tehgrandchampion 14 points

Rendezvous with a former neo-Nazi

A few phone calls later and I'm sitting in a car with photographer Eva Tedesjo on our way to Varnamo. Hours later, in a deserted hotel lobby, I meet one of the people who has sown fear in my life and that of my family.

Martin had been an active neo-Nazi since he was 16. He dropped out in 2016. Now he is 30.

We start with what we have in common: Now he, too, is threatened by Nazis.

"The last time I was threatened was yesterday; one of the leaders of NMR wrote on Facebook that I should die. Another has said that I should have my throat cut," he said. "I save everything. One day I may go to the police and then I'll have it in black and white. My neighbors keep an eye out. The other day they saw a skinhead outside the house who was taking photos of the cars, probably to check if any of them were registered to me."

What made you finally leave neo-Nazism?

I fell for a woman of foreign origin and started to see her in secret. I was completely confused and wondered what was wrong with me. We were very fond of each other. But I said later that it wouldn't work because I would be exposing her to risks.

Who was the first person you got in touch with when you decided to leave neo-Nazism?

Lennart, my old bowling teacher. I call him Dad. I had nowhere to go.

Have you received any other help?

I phoned the local authorities. They said they had no plan for drop-outs. They didn't care a bit. So I emailed AFA [Anti-Fascist Action] and said that there was no help to be had in this shitty place. They offered to let me speak to another dropout. Then I rang the mental health service and got to meet a psychologist.

Why AFA?

They were the only ones who called me an idiot. Consistently. No one had ever set a boundary for me or tried to stop me. People are so damned afraid to say that it is wrong of you to be a neo-Nazi. If anyone had said "For God's sake, Martin," when I was 16, I don't think I would have been radicalized.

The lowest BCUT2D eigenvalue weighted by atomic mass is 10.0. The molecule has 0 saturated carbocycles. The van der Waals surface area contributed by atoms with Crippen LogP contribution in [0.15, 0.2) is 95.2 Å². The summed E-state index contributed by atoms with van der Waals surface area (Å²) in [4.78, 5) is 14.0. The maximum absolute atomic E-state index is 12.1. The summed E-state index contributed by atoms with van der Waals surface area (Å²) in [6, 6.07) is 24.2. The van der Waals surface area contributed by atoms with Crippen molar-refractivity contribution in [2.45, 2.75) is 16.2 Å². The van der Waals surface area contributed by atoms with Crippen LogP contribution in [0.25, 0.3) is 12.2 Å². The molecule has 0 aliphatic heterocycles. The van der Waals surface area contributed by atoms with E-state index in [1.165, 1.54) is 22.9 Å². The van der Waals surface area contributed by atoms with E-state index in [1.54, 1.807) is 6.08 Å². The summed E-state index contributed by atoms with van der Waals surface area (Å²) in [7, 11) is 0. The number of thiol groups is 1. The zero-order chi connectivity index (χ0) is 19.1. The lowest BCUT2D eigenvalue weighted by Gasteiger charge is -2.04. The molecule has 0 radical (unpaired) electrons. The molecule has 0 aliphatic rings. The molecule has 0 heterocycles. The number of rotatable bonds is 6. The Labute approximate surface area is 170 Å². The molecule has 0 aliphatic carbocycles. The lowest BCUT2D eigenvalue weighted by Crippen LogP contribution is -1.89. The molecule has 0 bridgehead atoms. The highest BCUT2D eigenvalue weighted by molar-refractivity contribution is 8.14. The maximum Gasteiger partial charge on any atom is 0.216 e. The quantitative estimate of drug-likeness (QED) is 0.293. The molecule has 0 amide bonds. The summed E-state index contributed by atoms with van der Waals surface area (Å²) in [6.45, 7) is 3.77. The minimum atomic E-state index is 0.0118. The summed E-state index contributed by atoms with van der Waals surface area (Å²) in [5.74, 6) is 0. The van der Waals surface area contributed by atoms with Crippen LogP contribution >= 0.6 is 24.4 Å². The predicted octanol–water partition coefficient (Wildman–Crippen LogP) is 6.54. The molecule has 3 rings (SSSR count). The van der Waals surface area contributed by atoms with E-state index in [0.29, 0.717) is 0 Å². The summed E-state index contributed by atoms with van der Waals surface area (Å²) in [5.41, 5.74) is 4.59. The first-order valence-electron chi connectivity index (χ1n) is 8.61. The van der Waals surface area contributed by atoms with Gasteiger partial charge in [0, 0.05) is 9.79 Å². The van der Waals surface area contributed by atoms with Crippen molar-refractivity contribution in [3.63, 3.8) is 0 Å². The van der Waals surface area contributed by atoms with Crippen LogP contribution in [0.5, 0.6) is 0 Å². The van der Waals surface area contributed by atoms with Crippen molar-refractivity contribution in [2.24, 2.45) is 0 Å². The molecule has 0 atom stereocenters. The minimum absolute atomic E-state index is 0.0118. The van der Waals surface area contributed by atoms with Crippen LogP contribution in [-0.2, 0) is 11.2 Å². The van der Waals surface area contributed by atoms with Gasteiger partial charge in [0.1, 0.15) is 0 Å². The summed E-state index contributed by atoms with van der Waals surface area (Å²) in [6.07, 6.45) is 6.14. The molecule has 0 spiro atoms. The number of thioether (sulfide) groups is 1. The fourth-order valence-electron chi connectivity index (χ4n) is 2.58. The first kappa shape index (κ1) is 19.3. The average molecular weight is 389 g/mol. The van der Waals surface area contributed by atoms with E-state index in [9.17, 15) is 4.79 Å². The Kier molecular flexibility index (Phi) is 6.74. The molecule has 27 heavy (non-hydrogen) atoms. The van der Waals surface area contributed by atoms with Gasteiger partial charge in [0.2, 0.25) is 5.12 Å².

tehgrandchampion 7 points

Rendezvous with a former neo-Nazi

A few phone calls later and I'm sitting in a car with photographer Eva Tedesjo on our way to Varnamo. Hours later, in a deserted hotel lobby, I meet one of the people who has sown fear in my life and that of my family.

Martin had been an active neo-Nazi since he was 16. He dropped out in 2016. Now he is 30.

We start with what we have in common: Now he, too, is threatened by Nazis.

"The last time I was threatened was yesterday; one of the leaders of NMR wrote on Facebook that I should die. Another has said that I should have my throat cut," he said. "I save everything. One day I may go to the police and then I'll have it in black and white. My neighbors keep an eye out. The other day they saw a skinhead outside the house who was taking photos of the cars, probably to check if any of them were registered to me."

What made you finally leave neo-Nazism?

I fell for a woman of foreign origin and started to see her in secret. I was completely confused and wondered what was wrong with me. We were very fond of each other. But I said later that it wouldn't work because I would be exposing her to risks.

Who was the first person you got in touch with when you decided to leave neo-Nazism?

Lennart, my old bowling teacher. I call him Dad. I had nowhere to go.

Have you received any other help?